9) There is tremendous variation even within a single type of food.  For instance, bananas (0.875 kcal/gm) versus watermelon (0.28 kcal/gm) or sweet potatoes (1kcal/gm) versus squash (0.35kcal/gm). 9) The tastier foods are at the bottom of the list.  It sucks. 


“If it tastes good, spit it out” -Jack LaLanne 


10)  "Diet" products with artificial sweeteners (aspartame, sucralose) are low in calorie density because artificial sweeteners have no calories.  However, I would not necessarily recommend these as there is some evidence that these products promote our addition to sweet foods promote our addiction to refined sugars (27).


So tell me what to put in my mouth already!


Generally speaking, the majority of your diet should consist of foods which are 1 Calorie/gram or less. 


How strict and aggressive you have to be depends on...


1) your current diet

2) Your current body weight

3) Your exercise

4) your age

5) your appetite

6) your coexisting medical conditions.


If you are older, inactive, not very overweight, and have a huge appetite, you are going to have to be very strict in order to lose weight.  If you weigh >300 lbs, exercise regularly, and are younger, you can probably get away with being somewhat less strict.  I suggest you make changes gradually and increase strictness as needed.


Step 1:  Recount and write down what you ate in the last 48 hours as accurately as possible.  If you cannot remember, eat your normal diet for a few days and record everything you are eating.  Then, review the calorie density of  all the items you ate and identify problem areas.  Think about what types of foods you tend to eat and where they fall on the list.


Step 2: Completely or nearly completely eliminate the foods at the bottom of the calorie density list from your diet.  Oil, nuts, butter, cheese, junk food, starchy snacks, fried foods…these are absolute killers.  You can quickly negate a lot of hard work by eating these foods.  If you add dressing, nuts, and cheese to a salad, it no longer is low in calorie density.


Step 3: Look at the top of the calorie density list and pick out the fruits and vegetables that you like to eat and start increasing the quantity of these foods. Most people prefer starchy vegetables such as yams and sweet fruits to lower calorie density foods such as spinach and radishes.  Try to incorporate some very low calorie density foods (<0.4 kcal/gram) into your diet. Try some new vegetables that you have never tried before or eat very rarely. YOU CANNOT GET FAT EATING THESE FOODS!  It’s impossible.  You simply will not be able to consume the ridiculous volume of these foods needed to match your metabolic rate. Make sure to eat a variety of fruits and vegetables.  Plant foods are deficient in certain amino acids, so you must eat a variety of plant based foods to cancel out these deficiencies and get adequate protein.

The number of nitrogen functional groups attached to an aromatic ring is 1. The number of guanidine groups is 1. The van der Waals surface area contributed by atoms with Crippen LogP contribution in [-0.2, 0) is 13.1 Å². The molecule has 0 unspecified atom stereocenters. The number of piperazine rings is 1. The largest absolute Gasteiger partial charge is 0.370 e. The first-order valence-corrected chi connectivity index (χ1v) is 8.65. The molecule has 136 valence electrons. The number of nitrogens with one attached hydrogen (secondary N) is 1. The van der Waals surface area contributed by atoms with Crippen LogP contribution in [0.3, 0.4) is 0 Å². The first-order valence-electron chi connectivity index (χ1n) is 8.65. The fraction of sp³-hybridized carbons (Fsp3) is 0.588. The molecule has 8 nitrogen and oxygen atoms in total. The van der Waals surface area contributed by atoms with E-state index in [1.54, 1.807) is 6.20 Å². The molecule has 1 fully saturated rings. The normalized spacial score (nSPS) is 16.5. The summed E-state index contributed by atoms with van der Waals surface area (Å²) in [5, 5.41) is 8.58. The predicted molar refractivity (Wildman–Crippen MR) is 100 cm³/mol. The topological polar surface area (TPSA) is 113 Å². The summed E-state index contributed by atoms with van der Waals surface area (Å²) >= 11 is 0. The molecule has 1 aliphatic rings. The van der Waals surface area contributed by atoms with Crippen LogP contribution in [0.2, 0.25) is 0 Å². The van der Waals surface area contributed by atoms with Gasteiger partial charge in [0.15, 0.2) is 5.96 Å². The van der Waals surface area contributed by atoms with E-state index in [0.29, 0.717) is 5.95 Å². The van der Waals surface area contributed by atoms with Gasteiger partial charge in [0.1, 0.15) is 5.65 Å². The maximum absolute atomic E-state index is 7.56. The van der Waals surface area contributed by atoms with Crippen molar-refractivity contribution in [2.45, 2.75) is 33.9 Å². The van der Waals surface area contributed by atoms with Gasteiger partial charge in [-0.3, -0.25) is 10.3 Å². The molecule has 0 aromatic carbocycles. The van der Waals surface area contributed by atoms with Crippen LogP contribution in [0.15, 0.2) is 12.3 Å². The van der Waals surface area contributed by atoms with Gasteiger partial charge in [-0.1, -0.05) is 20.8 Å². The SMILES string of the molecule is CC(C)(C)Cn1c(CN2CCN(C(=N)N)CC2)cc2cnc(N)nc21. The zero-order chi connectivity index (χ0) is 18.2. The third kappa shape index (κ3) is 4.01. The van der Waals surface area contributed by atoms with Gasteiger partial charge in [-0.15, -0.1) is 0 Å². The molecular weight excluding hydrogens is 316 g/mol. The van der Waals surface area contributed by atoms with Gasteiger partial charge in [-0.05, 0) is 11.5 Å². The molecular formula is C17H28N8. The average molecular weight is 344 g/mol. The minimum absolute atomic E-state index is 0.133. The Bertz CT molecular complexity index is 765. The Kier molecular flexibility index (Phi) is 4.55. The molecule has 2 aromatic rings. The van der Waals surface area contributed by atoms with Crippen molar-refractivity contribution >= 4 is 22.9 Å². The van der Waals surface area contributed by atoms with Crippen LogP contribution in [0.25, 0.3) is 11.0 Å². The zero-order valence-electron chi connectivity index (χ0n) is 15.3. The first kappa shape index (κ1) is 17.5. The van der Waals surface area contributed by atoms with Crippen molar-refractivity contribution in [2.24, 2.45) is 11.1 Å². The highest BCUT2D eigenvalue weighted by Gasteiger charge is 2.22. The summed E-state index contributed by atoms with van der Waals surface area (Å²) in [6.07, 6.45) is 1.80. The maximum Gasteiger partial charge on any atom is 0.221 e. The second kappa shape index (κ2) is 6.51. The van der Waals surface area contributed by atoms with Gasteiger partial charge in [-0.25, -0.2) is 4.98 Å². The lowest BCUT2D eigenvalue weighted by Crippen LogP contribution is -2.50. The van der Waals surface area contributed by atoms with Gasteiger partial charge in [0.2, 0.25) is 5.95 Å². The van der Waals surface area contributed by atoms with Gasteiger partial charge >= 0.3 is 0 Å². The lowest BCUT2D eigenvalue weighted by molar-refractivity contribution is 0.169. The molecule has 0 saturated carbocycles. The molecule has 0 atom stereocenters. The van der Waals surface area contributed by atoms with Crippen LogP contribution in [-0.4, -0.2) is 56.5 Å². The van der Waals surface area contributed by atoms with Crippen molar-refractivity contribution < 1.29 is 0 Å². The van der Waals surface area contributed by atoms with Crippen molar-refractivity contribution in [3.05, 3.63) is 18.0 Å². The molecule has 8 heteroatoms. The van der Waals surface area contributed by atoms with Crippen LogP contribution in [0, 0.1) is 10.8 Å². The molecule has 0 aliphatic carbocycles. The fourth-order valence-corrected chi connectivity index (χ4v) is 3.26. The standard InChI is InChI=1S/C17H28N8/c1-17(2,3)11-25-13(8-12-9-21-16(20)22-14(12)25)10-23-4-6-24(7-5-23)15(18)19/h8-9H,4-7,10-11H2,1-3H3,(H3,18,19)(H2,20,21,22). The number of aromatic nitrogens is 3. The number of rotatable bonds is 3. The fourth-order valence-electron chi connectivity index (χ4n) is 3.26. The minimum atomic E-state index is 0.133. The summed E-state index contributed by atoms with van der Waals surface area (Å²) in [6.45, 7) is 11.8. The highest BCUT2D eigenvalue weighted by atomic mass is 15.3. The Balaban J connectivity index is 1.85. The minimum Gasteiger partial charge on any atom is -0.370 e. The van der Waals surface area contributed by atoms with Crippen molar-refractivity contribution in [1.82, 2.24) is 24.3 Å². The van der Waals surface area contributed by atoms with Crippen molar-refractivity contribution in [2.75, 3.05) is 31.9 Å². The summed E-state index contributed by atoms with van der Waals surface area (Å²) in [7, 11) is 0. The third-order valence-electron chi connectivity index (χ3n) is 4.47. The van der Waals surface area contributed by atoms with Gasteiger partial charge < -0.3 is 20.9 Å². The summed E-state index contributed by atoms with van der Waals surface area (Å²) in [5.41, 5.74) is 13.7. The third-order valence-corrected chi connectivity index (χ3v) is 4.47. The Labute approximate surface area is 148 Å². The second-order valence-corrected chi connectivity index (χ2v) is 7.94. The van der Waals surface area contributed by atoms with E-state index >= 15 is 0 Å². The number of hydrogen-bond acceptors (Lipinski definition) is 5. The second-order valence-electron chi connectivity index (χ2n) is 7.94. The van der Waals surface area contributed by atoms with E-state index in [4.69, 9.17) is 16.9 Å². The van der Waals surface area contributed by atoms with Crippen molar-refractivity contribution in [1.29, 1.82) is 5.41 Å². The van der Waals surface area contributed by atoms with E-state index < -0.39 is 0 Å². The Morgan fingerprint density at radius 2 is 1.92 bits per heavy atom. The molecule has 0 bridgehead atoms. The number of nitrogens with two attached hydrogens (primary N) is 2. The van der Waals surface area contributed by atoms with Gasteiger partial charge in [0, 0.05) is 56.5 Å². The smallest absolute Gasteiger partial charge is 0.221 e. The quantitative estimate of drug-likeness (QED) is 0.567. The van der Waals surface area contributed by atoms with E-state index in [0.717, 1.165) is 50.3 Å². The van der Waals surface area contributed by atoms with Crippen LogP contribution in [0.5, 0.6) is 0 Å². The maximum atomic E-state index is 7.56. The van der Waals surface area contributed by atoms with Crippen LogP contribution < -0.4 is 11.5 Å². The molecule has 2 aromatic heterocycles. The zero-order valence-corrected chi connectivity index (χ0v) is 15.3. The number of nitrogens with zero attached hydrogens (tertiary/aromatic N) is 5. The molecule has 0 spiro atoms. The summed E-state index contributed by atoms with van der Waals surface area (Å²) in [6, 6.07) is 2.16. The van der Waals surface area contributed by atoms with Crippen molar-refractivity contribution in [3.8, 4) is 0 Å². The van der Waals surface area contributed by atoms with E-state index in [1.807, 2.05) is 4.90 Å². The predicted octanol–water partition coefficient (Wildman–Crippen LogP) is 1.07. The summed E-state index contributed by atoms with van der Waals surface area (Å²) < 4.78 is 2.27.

Step 4:  Look at the foods in the middle of the list around 1-2.5 kcal/gram.  These are items like dry cereals, chicken, fish, beans, and lentils.  You can continue to eat these foods, but limit the quantity.  Eat a single breast of chicken with a plate of vegetables and fruits rather than a huge steak.


Here is an example of what a meal plan for an individual day could look like :


Breakfast: 1 apple Bowl of oatmeal with non-fat milk or light soy milk Cup of black coffee (no sugar, no cream)


Lunch: Sandwich with whole grain wheat bread, arugala, single chicken breast;  no oil/dressing/cheese Canned black beans Miso soup Broccoli on the side  


Afternoon snack: 1 grapefruit (no sugar added) Lettuce salad without dressing


Dinner: Tofu grilled with peppers and mushrooms with low-salt soy sauce (no oil) Turnips, zucchini, and spinach on the side Glass of water Applesauce or berries for desert.


This is just an example.  Change the calorie density or specific foods as needed.


Replacements:


Here are some suggestions for some specific replacements


Orange juice > oranges + water


Fried beans > baked beans


Lucky charms + whole milk> oatmeal+ nonfat milk or [even better] oatmeal + water


Soda > diet soda, water, tea


Pork/beef > chicken, fish, or turkey


Candy bars/sweets > blueberries,strawberries, pears, other sweet fruits


Salad dressing > vinegar


Oil/butter/cream cheese >no replacement; just stop using these.  Even the replacements like margarine or low fat cream cheese are garbage.


Mocha/capaccino/latte > black coffee (no cream, no sugar), tea


Nuts > popcorn (no butter/salt), rice cakes


Dates/dried fruit/raisins > pears, apples


Avocado > squash/eggplant


Crackers > celery


Muffin/bagel > fruit/oatmeal/brown rice


Frozen Yogurt/Ice cream > fruit


Alfredo or other creamy sauce > marinara sauce


Pasta with cheese sauce > pasta with vegetables


Oil packed canned tuna > water packed canned tuna


Whole eggs >egg whites


Cake >angel food cake or gingerbread


Ice cream > popsicles


Mayonnaise > mustard, vinegar


Creamy soups > broth based soups


Guacamole > salsa


French Fries >baked potato (no oil, sour cream, cheese, or other toppings); can add grilled onions/tomatos/peppers


Protein/granola bars > just stop; eat real food.


Oil > nonstick cookware or light cooking sprays


Tips and tricks


1) Take a before picture in a bikini or with your shirt off so that you can compare it to an after picture.  Weight loss occurs slowly, so you may not notice a big difference subjectively, but if you look back at your before picture, you may notice an obvious change.